- Research article
- Open Access
Evolution of plant phage-type RNA polymerases: the genome of the basal angiosperm Nuphar advena encodes two mitochondrial and one plastid phage-type RNA polymerases
© Yin et al; licensee BioMed Central Ltd. 2010
Received: 20 July 2010
Accepted: 6 December 2010
Published: 6 December 2010
In mono- and eudicotyledonous plants, a small nuclear gene family (RpoT, RNA polymerase of the T3/T7 type) encodes mitochondrial as well as chloroplast RNA polymerases homologous to the T-odd bacteriophage enzymes. RpoT genes from angiosperms are well characterized, whereas data from deeper branching plant species are limited to the moss Physcomitrella and the spikemoss Selaginella. To further elucidate the molecular evolution of the RpoT polymerases in the plant kingdom and to get more insight into the potential importance of having more than one phage-type RNA polymerase (RNAP) available, we searched for the respective genes in the basal angiosperm Nuphar advena.
By screening a set of BAC library filters, three RpoT genes were identified. Both genomic gene sequences and full-length cDNAs were determined. The NaRpoT mRNAs specify putative polypeptides of 996, 990 and 985 amino acids, respectively. All three genes comprise 19 exons and 18 introns, conserved in their positions with those known from RpoT genes of other land plants. The encoded proteins show a high degree of conservation at the amino acid sequence level, including all functional crucial regions and residues known from the phage T7 RNAP. The N-terminal transit peptides of two of the encoded polymerases, NaRpoTm1 and NaRpoTm2, conferred targeting of green fluorescent protein (GFP) exclusively to mitochondria, whereas the third polymerase, NaRpoTp, was targeted to chloroplasts. Remarkably, translation of NaRpoTp mRNA has to be initiated at a CUG codon to generate a functional plastid transit peptide. Thus, besides AGAMOUS in Arabidopsis and the Nicotiana RpoTp gene, N. advena RpoTp provides another example for a plant mRNA that is exclusively translated from a non-AUG codon. In contrast to the RpoT of the lycophyte Selaginella and those of the moss Physcomitrella, which are according to phylogenetic analyses in sister positions to all other phage-type polymerases of angiosperms, the Nuphar RpoTs clustered with the well separated clades of mitochondrial (NaRpoTm1 and NaRpoTm2) and plastid (NaRpoTp) polymerases.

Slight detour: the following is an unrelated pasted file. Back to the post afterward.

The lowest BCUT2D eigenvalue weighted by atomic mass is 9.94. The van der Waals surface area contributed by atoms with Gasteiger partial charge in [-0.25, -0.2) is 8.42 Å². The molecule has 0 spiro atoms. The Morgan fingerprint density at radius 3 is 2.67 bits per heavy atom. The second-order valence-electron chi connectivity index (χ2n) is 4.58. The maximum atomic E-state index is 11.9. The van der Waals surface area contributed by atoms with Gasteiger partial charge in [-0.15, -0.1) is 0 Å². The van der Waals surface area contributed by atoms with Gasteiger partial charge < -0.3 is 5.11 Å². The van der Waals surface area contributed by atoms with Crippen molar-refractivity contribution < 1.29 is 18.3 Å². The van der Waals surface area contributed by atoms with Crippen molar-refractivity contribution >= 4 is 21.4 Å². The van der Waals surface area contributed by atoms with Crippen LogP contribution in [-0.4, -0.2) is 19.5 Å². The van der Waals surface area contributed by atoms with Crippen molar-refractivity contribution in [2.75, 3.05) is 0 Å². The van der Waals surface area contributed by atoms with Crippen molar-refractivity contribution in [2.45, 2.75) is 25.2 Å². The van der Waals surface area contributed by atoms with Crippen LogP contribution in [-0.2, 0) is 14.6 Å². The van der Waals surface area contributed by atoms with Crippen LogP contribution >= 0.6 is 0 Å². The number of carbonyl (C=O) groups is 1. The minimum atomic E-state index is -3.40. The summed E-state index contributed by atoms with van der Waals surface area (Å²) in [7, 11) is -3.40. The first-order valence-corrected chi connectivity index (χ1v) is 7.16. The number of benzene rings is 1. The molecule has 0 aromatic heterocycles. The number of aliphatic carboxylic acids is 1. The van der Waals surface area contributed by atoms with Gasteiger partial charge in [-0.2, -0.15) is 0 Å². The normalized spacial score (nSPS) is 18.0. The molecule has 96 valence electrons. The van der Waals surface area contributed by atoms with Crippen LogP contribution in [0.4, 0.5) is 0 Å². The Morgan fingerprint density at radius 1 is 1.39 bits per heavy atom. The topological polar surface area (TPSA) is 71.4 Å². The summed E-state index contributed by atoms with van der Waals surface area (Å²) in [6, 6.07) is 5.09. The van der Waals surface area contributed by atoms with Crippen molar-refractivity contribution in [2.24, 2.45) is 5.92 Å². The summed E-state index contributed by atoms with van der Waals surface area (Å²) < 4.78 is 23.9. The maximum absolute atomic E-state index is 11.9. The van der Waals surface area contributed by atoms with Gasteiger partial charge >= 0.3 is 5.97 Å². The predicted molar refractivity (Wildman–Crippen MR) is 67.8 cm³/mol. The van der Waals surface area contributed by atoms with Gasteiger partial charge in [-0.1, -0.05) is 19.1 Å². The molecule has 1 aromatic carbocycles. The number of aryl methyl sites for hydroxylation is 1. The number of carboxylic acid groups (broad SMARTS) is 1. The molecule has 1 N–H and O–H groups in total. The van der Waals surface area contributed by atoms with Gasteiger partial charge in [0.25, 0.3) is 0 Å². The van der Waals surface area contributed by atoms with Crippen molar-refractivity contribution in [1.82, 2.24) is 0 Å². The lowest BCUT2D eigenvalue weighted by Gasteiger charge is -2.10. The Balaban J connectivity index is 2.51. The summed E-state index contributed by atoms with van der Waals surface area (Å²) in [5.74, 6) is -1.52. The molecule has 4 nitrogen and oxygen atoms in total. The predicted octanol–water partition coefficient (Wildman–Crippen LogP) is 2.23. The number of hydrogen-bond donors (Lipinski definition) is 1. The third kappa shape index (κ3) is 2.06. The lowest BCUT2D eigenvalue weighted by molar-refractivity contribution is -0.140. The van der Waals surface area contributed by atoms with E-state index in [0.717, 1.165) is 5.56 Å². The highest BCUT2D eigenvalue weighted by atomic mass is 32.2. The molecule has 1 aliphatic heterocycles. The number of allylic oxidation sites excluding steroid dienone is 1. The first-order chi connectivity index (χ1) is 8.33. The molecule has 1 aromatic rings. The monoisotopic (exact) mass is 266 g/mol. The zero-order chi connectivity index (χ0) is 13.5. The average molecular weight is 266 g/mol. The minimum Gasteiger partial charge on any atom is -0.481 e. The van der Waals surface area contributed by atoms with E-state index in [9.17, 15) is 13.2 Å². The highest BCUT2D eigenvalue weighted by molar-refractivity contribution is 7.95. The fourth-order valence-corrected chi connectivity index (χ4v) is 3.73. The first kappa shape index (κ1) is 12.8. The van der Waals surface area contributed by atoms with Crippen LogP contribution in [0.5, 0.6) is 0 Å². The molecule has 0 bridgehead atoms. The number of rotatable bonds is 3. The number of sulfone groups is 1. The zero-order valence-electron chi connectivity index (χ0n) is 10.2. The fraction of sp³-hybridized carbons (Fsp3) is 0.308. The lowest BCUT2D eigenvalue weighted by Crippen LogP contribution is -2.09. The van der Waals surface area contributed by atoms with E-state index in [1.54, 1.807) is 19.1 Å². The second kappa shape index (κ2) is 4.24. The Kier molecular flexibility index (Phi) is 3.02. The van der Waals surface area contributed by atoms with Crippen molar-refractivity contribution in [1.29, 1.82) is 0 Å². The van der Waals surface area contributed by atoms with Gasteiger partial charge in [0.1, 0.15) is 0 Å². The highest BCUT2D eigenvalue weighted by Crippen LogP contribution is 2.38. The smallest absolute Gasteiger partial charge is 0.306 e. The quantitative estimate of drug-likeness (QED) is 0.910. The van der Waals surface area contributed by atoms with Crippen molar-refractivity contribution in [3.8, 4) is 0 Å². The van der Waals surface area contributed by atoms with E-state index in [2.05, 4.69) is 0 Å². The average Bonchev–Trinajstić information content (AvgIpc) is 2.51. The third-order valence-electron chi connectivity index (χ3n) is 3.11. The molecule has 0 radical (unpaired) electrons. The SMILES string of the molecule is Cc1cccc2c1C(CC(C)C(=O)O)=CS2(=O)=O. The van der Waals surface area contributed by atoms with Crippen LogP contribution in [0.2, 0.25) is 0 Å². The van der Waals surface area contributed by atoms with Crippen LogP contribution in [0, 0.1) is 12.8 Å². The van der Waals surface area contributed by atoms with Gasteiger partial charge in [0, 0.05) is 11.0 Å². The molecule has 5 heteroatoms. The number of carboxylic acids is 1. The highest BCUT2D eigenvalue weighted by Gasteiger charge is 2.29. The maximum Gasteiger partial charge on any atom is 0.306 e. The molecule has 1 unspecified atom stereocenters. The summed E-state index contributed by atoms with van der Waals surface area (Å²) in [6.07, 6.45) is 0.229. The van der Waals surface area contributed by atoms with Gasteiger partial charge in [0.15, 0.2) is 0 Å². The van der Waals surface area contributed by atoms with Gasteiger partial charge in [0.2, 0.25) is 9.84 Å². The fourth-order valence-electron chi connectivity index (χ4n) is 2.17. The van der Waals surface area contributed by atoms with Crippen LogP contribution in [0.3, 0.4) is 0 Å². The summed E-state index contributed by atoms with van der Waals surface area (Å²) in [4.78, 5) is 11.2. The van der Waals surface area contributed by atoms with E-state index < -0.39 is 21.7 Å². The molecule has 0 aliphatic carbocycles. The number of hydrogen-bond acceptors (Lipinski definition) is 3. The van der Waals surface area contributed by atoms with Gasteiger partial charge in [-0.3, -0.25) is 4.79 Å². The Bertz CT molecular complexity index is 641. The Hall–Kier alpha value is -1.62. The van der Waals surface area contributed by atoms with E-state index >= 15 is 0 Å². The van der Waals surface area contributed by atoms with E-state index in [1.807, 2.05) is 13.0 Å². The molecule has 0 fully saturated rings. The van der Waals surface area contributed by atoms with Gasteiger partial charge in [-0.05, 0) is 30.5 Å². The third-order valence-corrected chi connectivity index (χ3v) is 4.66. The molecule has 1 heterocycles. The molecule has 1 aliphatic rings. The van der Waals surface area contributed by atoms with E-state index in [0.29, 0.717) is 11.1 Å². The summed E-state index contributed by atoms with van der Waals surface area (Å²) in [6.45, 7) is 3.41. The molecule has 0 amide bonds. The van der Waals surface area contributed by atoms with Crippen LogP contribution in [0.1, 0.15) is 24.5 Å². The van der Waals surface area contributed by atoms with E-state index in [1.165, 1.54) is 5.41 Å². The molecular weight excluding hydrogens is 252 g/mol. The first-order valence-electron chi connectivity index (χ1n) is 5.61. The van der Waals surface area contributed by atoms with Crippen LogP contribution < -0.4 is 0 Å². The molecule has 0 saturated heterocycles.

Nuphar advena encodes two mitochondrial and one plastid phage-type RNAP. Identification of a plastid-localized phage-type RNAP in this basal angiosperm, orthologous to all other RpoTp enzymes of flowering plants, suggests that the duplication event giving rise to a nuclear gene-encoded plastid RNA polymerase, not present in lycopods, took place after the split of lycopods from all other tracheophytes. A dual-targeted mitochondrial and plastididal RNA polymerase (RpoTmp), as present in eudicots but not monocots, was not detected in Nuphar suggesting that its occurrence is an evolutionary novelty of eudicotyledonous plants like Arabidopsis.